Bribe: A reward given to pervert the judgment
or corrupt the conduct.
—Dr Johnson’s Dictionary.
It runs as a thread through the transactions of history: illegal, immoral, but always there in its varying forms. In the Classical eras of Greece and Rome, this was something that you could assume about your political rival: something you could always fall back on if you wanted to prosecute him; and the few who were not guilty of it, like Aristides or Cato, were acclaimed as unusual.
Which makes strange the lack of words for it in both Greek and Latin, something queried by a student. Why, she asked, did Greeks use δῶρον for both a gift and a bribe? Was there no separate word for a bribe because bribery was a normal procedure? And what was the Latin word, if any?
It has always been an area with shades of grey. Periodically it is revealed in the press that companies, and even benevolent organisations, that operate abroad have slush funds, working as they do in countries where bribery is normal and is so ingrained in the culture as to become necessary in order to get anything done.
In times of war people have sometimes not hesitated. Malcolm Muggeridge, describing his time on secret service in Lourenço Marques in 1942, relates* how he was introduced to a senior police inspector, who he hoped would give information about the movements of enemy agents:
Diffidently—it was my first bribe; later, I became brazen enough—I produced from the drawer of my desk an envelope in which I had put some hundred escudo notes, and mentioned that, no doubt, certain expenses would arise in connection with the assignment the inspector had so graciously undertaken which I hoped he would allow me to defray…
I found that bribing, which inevitably played a large part in my Lourenço Marques activities, had as many subtleties and diversities as seduction… I became quite an adept as time went on, knowing just when to show the colour of my (or rather HMG’s) money, and how much was needed to provide the necessary incentive in this or that case. In intelligence operations, money is an essential ingredient; even where other motives arise—as patriotism or ideological affiliations—money, however little, or its equivalent, must be dropped in, like a touch of bitter in a mint julep, to validate the deal.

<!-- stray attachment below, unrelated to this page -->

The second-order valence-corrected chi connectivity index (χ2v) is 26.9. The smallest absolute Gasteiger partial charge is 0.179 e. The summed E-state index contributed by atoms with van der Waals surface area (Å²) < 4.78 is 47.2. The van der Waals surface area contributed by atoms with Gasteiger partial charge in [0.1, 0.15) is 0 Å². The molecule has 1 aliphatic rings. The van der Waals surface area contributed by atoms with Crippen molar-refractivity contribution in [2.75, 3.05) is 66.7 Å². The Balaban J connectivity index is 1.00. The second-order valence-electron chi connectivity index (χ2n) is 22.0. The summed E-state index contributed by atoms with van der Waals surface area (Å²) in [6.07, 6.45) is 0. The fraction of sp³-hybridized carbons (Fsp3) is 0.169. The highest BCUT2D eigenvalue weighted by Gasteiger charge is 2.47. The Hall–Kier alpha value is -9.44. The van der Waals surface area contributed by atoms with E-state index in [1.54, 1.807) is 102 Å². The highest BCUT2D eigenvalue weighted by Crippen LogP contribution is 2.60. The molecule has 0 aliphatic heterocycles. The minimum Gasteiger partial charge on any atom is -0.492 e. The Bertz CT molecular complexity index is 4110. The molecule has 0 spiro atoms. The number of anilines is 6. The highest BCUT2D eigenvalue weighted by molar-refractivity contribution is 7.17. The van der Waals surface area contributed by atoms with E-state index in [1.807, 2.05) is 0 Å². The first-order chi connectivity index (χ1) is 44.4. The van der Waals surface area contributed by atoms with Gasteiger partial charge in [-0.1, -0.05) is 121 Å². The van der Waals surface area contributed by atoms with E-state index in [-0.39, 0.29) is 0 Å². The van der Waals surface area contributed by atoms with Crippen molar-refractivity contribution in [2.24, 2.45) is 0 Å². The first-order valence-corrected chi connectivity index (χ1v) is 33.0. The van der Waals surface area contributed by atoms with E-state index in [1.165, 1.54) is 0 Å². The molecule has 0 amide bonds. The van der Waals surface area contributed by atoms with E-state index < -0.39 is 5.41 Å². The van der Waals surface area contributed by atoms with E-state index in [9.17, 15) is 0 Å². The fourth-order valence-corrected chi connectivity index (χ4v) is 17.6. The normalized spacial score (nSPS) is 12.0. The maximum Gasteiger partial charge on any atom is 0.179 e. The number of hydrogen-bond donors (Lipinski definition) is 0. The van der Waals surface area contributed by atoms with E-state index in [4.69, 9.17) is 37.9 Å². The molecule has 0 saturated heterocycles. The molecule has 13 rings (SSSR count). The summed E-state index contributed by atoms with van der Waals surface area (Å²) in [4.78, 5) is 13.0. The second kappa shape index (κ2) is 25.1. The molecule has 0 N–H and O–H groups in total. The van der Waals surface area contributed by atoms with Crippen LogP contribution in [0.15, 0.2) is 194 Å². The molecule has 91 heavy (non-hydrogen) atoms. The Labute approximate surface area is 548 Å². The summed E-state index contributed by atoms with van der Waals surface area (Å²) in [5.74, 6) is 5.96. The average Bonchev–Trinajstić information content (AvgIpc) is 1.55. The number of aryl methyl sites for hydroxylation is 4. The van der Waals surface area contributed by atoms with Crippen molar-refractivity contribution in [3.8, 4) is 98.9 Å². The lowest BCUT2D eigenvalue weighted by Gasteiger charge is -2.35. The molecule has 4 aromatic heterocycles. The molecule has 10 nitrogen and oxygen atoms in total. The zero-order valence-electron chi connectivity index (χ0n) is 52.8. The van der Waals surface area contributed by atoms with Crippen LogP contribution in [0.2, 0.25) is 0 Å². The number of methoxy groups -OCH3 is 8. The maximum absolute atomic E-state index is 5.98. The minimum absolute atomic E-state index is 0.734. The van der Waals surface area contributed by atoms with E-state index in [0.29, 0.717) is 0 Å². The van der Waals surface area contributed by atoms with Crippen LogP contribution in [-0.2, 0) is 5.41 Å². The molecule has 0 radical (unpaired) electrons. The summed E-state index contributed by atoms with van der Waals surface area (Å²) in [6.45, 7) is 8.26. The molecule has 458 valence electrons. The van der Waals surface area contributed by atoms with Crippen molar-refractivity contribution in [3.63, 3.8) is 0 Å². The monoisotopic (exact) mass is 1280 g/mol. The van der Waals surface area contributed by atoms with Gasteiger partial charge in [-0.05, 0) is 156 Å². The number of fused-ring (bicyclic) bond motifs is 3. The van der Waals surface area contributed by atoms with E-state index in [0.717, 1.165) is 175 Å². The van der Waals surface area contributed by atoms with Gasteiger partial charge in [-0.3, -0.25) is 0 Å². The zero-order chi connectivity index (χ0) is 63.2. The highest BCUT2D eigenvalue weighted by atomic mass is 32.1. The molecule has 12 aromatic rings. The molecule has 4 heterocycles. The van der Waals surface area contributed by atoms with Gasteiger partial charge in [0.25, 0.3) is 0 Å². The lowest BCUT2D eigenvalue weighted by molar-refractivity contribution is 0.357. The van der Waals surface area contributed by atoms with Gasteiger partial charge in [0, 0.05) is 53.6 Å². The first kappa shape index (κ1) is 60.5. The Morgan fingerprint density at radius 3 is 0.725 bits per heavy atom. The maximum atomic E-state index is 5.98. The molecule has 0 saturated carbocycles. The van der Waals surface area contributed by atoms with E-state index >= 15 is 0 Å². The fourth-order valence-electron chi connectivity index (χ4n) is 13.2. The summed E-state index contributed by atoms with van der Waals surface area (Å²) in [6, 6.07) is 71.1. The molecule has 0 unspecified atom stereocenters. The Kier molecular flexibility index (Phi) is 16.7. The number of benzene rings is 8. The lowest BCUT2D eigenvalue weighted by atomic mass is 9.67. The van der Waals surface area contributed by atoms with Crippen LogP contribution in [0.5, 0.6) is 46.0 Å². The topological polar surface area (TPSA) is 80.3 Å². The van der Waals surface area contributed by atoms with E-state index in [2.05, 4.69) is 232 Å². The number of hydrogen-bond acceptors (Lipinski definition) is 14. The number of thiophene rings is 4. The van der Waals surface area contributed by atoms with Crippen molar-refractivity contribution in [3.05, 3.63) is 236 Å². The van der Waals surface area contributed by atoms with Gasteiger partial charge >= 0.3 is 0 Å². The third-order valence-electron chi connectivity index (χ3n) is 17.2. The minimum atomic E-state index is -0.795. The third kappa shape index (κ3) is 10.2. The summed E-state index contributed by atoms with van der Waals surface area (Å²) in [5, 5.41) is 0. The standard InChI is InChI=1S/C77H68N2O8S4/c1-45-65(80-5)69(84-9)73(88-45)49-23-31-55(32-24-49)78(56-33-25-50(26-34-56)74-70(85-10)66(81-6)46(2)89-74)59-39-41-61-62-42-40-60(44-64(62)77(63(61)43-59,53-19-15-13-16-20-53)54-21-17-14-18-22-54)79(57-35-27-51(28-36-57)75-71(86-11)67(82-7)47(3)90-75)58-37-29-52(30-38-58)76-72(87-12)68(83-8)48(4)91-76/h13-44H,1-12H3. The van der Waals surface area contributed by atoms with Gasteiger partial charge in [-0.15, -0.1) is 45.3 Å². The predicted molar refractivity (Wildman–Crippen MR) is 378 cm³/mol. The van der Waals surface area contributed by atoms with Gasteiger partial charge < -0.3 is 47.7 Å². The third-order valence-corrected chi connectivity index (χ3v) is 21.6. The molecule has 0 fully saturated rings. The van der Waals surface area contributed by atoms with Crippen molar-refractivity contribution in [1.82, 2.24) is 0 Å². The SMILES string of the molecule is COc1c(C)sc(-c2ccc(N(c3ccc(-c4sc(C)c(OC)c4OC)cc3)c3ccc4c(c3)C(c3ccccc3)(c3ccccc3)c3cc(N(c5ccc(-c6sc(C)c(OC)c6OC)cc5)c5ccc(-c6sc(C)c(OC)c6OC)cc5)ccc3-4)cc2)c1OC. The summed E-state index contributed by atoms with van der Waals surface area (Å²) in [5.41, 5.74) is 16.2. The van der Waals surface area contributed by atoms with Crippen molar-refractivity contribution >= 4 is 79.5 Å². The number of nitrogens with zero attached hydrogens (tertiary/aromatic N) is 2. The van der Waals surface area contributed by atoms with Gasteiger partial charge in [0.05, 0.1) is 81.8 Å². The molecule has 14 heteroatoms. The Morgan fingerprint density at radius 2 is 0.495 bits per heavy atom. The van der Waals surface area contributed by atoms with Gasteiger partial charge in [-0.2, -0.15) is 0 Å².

Roman laws about this were much concerned with electoral bribery—people using it because they were desperate to hold public office. But the awful truth was that some people were desperate to hold public office because once they held it, they could recoup their fortunes by taking bribes; and the law against taking bribes once you were in public office seems to have been vague, unspecific and, in the case of provincial governors and their staff, not very well enforced.
As for ancient Athens, it may well be that the laws were even vaguer. Accusations of bribe taking come up again and again, and an enlightening article about this is On Bribing Athenian Ambassadors by S.Perlman:
But while acknowledging the ambivalent attitude towards bribery, Professor Perlman seems to conclude that there were more accusations than offences. He concedes that bribery was prevalent in Athenian culture.
Also of interest is the material on the internet about our own Bribery Act 2010, which some people apparently regard as the most stringent in the world.
*Malcolm Muggeridge, The Infernal Grove, Fontana Books, 1975, pp. 168-9.